Bulletin No. 18
November 6, 1987
Runaway Dust Irritates Eyes
On October 7, 1987, a 39-year-old man complaining of facial and ocular burning, presented to the emergency room at a local Anchorage hospital. On examination he was noted to have an erythematous facial rash and conjunctival injection. The patient was employed by a contractor to remove and replace the asphalt on an airport runway. He had been driving a caterpillar tractor when dust from old ground-up asphalt blew into his face. In the emergency room his eyes were copiously irrigated; he recovered within 24-48 hours. After an alert emergency room physician obtained a history that other workers reported similar symptoms, he reported the case to the Section of Epidemiology.
Our investigation disclosed that approximately 50 people had been working on the repaving project for several months. Two other workers complained of similar facial and ocular irritation during August and September. Both recovered completely. The mechanism of injury was similar for all cases; asphalt dust from the old, removed runway had blown into the workers' faces. If water had been used to reduce the amount of dust, it is possible that these injuries might have been prevented. Also, to the extent possible, workers could have positioned themselves downwind so that dust would tend to blow away from them.
Asphalt is a complex mixture containing primarily high molecular weight hydrocarbons. In the United States, more than 90% of asphalt products are derived from petroleum. When used for roofing, asphalt is usually combined with coal tar, a known carcinogen and irritant. However, there is no clear epidemiologic or laboratory evidence for an association between asphalt exposure and any chronic disease (1). One study failed to demonstrate any association between asphalt exposure and dermatitis in petroleum company workers but did show a possible weak association for highway construction workers (2). Asphalt is not considered a hazardous substance by the National Institute for Occupational Safety and Health (NIOSH). Because of this, there are no guidelines or regulations to limit or control exposure. The worker reported to the Section of Epidemiology was exposed to dust from asphalt which may have, over the years, become saturated with airplane fuel and/or rubber compounds from airplane tires. Thus, it is difficult to assess the exact nature of this exposure.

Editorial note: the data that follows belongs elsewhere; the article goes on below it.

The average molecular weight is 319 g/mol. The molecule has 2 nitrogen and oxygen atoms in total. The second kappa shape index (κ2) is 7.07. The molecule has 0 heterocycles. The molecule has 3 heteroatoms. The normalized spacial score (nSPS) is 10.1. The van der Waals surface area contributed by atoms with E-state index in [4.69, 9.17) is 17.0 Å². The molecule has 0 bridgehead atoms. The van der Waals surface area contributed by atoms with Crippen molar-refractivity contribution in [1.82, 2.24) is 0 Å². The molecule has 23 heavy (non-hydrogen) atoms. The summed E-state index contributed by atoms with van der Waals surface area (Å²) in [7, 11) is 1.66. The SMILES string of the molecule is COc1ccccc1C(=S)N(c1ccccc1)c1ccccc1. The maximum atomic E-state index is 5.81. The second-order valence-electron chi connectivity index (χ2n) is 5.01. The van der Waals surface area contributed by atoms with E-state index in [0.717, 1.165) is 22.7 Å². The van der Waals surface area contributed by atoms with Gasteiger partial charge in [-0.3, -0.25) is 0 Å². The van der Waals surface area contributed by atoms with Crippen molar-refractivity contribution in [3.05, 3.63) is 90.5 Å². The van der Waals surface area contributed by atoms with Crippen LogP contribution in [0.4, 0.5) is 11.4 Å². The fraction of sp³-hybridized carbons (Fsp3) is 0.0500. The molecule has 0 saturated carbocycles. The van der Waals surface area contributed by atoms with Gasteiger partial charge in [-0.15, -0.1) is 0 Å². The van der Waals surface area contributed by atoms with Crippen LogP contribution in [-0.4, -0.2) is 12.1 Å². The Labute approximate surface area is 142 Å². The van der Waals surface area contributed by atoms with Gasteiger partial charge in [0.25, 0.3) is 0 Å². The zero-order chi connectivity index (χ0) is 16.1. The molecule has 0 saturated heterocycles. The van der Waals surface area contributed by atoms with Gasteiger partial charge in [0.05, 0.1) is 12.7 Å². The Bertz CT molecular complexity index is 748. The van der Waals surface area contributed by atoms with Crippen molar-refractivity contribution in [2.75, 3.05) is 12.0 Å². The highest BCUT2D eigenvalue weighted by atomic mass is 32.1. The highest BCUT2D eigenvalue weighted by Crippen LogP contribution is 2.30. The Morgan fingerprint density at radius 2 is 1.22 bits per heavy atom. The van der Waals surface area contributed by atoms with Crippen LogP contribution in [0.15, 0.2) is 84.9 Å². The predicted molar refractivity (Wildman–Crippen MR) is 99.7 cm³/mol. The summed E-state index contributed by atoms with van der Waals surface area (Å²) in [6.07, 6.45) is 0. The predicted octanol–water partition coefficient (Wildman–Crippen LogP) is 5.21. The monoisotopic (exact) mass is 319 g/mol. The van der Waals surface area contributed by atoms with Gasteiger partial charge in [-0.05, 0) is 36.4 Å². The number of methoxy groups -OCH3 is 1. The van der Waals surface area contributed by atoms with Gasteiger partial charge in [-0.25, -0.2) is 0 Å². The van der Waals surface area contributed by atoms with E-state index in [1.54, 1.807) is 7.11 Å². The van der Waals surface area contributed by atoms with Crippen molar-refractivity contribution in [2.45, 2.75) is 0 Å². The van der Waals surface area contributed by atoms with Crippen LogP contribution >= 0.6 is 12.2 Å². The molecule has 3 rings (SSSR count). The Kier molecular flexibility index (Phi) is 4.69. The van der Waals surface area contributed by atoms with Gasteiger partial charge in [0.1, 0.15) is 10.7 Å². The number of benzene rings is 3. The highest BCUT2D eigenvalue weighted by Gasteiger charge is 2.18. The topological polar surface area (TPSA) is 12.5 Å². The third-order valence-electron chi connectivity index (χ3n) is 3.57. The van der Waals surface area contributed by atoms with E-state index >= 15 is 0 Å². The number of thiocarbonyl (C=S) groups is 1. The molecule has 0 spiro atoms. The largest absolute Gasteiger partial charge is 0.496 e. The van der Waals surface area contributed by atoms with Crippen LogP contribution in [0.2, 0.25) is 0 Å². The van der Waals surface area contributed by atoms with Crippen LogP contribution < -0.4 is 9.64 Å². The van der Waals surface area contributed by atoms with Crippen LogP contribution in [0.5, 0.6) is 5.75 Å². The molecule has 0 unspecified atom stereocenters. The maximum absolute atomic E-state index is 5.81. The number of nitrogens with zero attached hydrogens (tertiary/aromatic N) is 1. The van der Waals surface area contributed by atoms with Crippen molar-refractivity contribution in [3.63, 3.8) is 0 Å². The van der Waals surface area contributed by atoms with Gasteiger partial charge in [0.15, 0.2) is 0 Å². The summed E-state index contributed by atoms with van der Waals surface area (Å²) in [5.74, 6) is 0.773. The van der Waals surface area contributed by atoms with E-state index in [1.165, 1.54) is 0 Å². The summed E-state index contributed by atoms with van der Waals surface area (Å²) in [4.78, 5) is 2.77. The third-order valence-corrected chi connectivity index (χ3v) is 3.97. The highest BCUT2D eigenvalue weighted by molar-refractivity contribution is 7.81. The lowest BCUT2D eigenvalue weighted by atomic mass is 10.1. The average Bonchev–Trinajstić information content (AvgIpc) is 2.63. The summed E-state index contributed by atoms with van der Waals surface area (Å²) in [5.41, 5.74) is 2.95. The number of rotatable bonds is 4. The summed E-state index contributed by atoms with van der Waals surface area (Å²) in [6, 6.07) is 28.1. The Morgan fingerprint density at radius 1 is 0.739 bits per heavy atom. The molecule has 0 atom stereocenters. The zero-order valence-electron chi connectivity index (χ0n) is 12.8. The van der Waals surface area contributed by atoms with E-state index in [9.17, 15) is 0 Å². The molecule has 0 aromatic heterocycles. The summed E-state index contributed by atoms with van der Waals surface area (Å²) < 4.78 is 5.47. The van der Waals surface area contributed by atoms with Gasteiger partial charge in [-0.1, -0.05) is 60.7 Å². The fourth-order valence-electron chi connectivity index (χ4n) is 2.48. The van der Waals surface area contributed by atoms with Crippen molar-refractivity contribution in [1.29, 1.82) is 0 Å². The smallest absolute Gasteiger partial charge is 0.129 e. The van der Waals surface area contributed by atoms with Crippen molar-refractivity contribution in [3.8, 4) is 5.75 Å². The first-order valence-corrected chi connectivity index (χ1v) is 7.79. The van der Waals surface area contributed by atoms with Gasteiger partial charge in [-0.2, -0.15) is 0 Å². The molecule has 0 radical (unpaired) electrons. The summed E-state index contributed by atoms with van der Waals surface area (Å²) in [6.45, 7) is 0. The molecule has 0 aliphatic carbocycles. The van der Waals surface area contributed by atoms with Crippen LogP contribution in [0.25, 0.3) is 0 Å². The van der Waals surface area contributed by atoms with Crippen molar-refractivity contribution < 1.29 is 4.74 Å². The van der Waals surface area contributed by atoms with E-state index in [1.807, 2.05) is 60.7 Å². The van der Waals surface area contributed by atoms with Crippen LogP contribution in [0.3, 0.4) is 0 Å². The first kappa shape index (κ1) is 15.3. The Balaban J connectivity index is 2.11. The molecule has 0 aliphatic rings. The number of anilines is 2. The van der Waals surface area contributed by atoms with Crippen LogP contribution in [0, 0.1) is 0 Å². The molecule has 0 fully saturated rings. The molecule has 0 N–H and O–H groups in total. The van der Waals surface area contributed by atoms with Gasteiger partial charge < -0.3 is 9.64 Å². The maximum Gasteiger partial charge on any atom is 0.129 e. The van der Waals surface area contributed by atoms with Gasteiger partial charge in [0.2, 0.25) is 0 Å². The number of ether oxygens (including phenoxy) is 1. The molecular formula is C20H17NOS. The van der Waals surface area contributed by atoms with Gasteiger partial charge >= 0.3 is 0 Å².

The total number of occupationally-related deaths, injuries, and diseases can only be estimated. Each year 100,000 Americans die of occupationally related diseases and 400,000 become ill (3). Over 3 million people are disabled each year due to work related illness or injury (4). A complete occupational history covers 5 areas (4):
- Job History: This should include both current and previous positions.
- Hazardous Exposures and Protective Measures: Workers are often able to describe the nature of their occupational exposures and potential inadequacies of protective measures.,?LI>
- Illness Patterns Among Other Workers: Do other workers with similar exposures have symptoms?
- Non Work-related Exposures: Are there other exposures (for example, smoking) which might contribute to the illness?
- Relationship of Symptoms to Work: Are symptoms exacerbated at work? For diseases with long latency, has sufficient time elapsed since exposure began?
This case demonstrates the importance of obtaining an occupational history. The prompt reporting of known or suspected occupational conditions to the Section of Epidemiology can be helpful in identifying disease clusters and possibly preventing additional cases.
(Reported by Dr. Frank Moore, Anchorage; our thanks to Richard Driscoll and Dr. Scott Deitchman, NIOSH, for their consultation and assistance)
- Santodonato J, Bosch S, Meylan W, Becker J, Neal M. Monograph on Human Exposure to Chemicals in the Workplace: Asphlt. National Cancer Institute; Bethesda, MD; 1985.,
- Baylor CH, Weaver NK. A Health Survey of Petroleum Asphalt Workers. Arch Environ Health. 17:210-214; 1968.
- Occupational Health Hazard Surveillance: 72 Years Behind and Counting. 61st Report by the Committee on Government Operations; September 23, 1986; House Report 99-979.
- Rosenstock L. Occupational Medicine: Too Long Neglected (editorial). Ann Int Med. 95(6):774-776; 1981.